Short cycling on DHW side of Quietside DPW-120

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  #121  
Old 10-04-14, 01:06 PM
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rd543759, pretty funny that you cite your wife's complaints because that is why I was originally "motivated" to address supply issues prior to getting to this point. We're better off that I did, but listening to her in the morning definitely helped move things along. I guess like Seinfeld said, most of the incredible things that our civilization has accomplished were done to impress women (of course the married version of "impress" is usually "get them to complain about something else").

I agree that the recommended tank would probably work better but I can't find it anywhere either. And even if removing my tank improved performance I would still be pretty disappointed that I wasn't using something I paid for. The prospect of buying a different tank to solve my problem does not excite me.

Repiping is fairly straight-forward. I would be doing it myself so I'm only dropping ~$75 in parts. And as mentioned I plan to install an anti-scald/mixing valve anyway. I have a pex tool, crimp rings, solder, flux, propane, etc...everything I need so it's not a big deal. It's frustrating to know that I'm most likely going to be dealing with the same problem, but being able to switch between direct and the tank gives the advantage of flexibility and puts the onus on tech support to come up with a different solution or admit a design flaw.

You weren't comfortable trying to call for DHW at the min fire setting (DIP switch #5 ON)?
 
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  #122  
Old 10-04-14, 05:56 PM
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Why are you not comfortable trying to call for DHW at the min. fire setting (dip switch #5 on )?
 
  #123  
Old 10-04-14, 08:20 PM
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I just didn't do it. Didn't see the point. I guess I will just to be sure its firing at minimum rate, as I can see how fast the temp rises at low flow with switch ON and OFF. I will get back to you with results.
The ONLY thing I'm having troubles with is the dishwasher makes it short cycle one time as it fills. I did testing, and the dishwasher draws a total of .79 gallons over 59 seconds. I could increase my line size to reduce pressure drop, which would increase flow rate a little bit, but not enough to keep it from cycling as the pressure would only increase a tiny bit, and I need about 2 times the flow rate. I'll keep playing with this and let you know if I can get it to work somehow.

I'm guessing I'm gonna have to deal with the short cycle issue on the dishwasher, and wash clothes in the HE washer on cold as much as we can. One time on the dishwasher every other day is a LOT better than the 10-15 cycles every morning during her shower.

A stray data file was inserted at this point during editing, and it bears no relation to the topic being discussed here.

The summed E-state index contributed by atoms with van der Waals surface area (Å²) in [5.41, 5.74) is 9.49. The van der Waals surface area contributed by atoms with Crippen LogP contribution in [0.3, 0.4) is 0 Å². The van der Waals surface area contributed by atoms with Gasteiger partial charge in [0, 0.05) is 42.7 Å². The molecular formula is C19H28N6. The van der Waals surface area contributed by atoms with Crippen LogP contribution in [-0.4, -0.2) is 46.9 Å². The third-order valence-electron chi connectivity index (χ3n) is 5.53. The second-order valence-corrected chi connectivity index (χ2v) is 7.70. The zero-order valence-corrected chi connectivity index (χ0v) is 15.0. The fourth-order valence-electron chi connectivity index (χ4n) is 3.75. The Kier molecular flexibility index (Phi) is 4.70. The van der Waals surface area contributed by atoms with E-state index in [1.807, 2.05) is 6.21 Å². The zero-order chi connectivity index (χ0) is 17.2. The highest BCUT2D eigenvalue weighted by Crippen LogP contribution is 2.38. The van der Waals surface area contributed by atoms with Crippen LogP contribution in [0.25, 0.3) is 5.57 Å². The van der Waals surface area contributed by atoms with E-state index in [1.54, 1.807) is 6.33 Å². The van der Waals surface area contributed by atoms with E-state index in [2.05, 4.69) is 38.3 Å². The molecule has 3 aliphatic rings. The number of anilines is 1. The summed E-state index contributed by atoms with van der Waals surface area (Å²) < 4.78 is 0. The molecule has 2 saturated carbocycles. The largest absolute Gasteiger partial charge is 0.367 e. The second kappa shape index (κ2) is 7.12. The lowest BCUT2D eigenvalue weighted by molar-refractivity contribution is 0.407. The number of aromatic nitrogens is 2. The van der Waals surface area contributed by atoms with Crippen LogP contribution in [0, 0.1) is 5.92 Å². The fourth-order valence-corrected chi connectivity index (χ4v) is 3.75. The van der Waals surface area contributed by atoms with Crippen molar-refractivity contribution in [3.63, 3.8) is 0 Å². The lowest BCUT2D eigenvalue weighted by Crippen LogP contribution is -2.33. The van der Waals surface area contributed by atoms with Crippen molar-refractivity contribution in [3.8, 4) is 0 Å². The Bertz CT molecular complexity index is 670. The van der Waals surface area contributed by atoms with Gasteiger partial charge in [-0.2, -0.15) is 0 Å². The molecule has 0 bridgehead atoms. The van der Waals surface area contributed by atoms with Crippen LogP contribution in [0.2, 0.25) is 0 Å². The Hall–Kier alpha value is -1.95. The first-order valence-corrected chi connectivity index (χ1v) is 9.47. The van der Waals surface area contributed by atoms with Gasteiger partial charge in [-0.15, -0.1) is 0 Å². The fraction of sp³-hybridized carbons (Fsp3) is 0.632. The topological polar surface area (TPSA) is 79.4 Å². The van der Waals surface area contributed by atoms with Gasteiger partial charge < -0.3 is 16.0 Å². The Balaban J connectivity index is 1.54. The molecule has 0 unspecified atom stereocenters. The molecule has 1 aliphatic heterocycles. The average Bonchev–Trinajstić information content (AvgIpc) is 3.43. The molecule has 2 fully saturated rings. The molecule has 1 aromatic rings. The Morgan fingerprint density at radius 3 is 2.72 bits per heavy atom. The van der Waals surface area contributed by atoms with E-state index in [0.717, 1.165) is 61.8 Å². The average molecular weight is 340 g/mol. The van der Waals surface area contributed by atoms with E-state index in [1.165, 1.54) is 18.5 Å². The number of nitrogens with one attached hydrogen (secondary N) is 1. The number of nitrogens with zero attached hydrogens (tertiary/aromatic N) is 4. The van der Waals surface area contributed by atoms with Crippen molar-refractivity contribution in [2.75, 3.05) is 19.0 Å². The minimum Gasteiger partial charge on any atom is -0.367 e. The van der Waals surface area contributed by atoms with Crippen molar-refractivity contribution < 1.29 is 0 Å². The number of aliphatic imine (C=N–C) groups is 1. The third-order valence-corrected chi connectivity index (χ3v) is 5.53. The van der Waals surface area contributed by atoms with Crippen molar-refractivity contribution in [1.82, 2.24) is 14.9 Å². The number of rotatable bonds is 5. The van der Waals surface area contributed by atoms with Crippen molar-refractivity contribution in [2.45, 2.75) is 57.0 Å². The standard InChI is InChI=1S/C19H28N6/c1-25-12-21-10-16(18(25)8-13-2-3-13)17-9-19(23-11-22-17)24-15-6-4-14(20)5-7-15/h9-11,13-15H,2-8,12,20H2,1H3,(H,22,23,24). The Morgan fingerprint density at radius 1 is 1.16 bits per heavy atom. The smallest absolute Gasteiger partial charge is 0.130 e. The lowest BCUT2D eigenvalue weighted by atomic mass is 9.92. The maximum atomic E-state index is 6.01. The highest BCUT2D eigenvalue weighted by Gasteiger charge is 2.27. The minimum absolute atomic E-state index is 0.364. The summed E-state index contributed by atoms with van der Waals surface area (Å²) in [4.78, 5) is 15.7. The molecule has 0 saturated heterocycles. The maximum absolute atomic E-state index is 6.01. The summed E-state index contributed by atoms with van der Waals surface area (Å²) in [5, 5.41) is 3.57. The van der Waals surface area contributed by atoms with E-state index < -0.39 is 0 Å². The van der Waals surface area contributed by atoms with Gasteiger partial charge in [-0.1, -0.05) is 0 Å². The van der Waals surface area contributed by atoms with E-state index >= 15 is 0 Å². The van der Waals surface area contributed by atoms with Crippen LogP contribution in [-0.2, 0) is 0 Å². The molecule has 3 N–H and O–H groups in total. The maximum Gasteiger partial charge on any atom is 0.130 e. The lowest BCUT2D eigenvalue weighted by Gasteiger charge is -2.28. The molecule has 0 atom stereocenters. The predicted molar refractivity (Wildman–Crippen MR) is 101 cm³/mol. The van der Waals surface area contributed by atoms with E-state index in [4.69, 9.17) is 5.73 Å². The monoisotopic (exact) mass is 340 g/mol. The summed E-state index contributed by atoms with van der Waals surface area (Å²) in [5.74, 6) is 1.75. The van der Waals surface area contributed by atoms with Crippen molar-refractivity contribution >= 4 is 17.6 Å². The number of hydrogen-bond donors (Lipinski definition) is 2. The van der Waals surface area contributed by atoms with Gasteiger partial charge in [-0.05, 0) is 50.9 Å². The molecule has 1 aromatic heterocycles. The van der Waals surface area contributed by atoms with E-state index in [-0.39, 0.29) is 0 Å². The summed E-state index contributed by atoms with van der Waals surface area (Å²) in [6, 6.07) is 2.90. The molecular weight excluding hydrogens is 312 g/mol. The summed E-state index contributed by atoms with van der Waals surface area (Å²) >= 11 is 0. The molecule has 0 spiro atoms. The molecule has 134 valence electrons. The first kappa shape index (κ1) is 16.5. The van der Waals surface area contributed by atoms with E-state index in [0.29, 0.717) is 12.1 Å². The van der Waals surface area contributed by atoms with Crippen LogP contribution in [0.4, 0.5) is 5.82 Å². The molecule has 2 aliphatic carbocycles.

I know how you feel about not using something you bought, or buying something additional to try to make this ill-engineered boiler work properly. Sometimes you just want to "cut the cord". I am simply using all the free to under $10 tricks I can think of…. when it craps out its done and I will replace with HE tank type heater. But I hope by lowering cycling, who knows, maybe I get 20 years out of it??? Maybe 2 years. Maybe 5 more months. You are the ONLY person I know that owns one
 
  #124  
Old 10-04-14, 08:42 PM
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I think they hide this info because by the time a consumer looks at the cost of the boiler itself, then the tank system, the stainless steel pumps, plumbing, possible labor if hired install, it adds up to $3000 in materials alone.

For a set up like that... 8 k in NJ...

Well if you're burning natural gas, how long will it take to recoup that, if you can get a standard water heater for $400,
IMO you wil never be ahead......


I'm sure my payback period will be close to ten years
Never... you will replace the unit before then. And most likely with a tank unit...

I know how you feel about not using something you bought, or buying something additional to try to make this ill-engineered boiler work properly.
In my experience anyone that spends money thinks its the best. and will say that regardless of how it performs. They need to justify the money spent. They assume they made the right decision... Its rarely true.... Usually they have to fool the wife....
 
  #125  
Old 10-04-14, 09:05 PM
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I will be the first to shout if I feel I got hosed or duped. My parents needed a new water heater. Mom wanted to go tankless because she paid the gas bill and water bill (town dwellers on natural gas like me).

I informed my Dad that even if we did the work ourselves, it would be a lot of work and expense. New venting even with PVC, after fittings for two lines will push $100. Especially if you pay for nice outside terminations. The boiler itself is about $800 for a cheaper one. More than likely need a bigger natural gas line plumbed in to deliver enough flow to run boiler properly.

They would have to deal with finicky nature of boilers themselves. "cold sandwich". HE washing machine won't work (not an issue since they've needed work at 10 years old, dad replaced with old school models). Dishwasher might not have enough flow to get boiler to even fire to deliver hot water.

All of this to "maybe" save money in the "long run".

Instead, me and Dad got a $400 heater. Hooked it up ourselves in about 20 minutes. Hot water, no drama. Let's say after 10 years his tank finally costs more to run than tankless. Is it worth the pain in the ass to deal with EVERY DAY to save (what… maybe $20-40 per year.. who knows?) That is like one restaurant meal for the pair of them.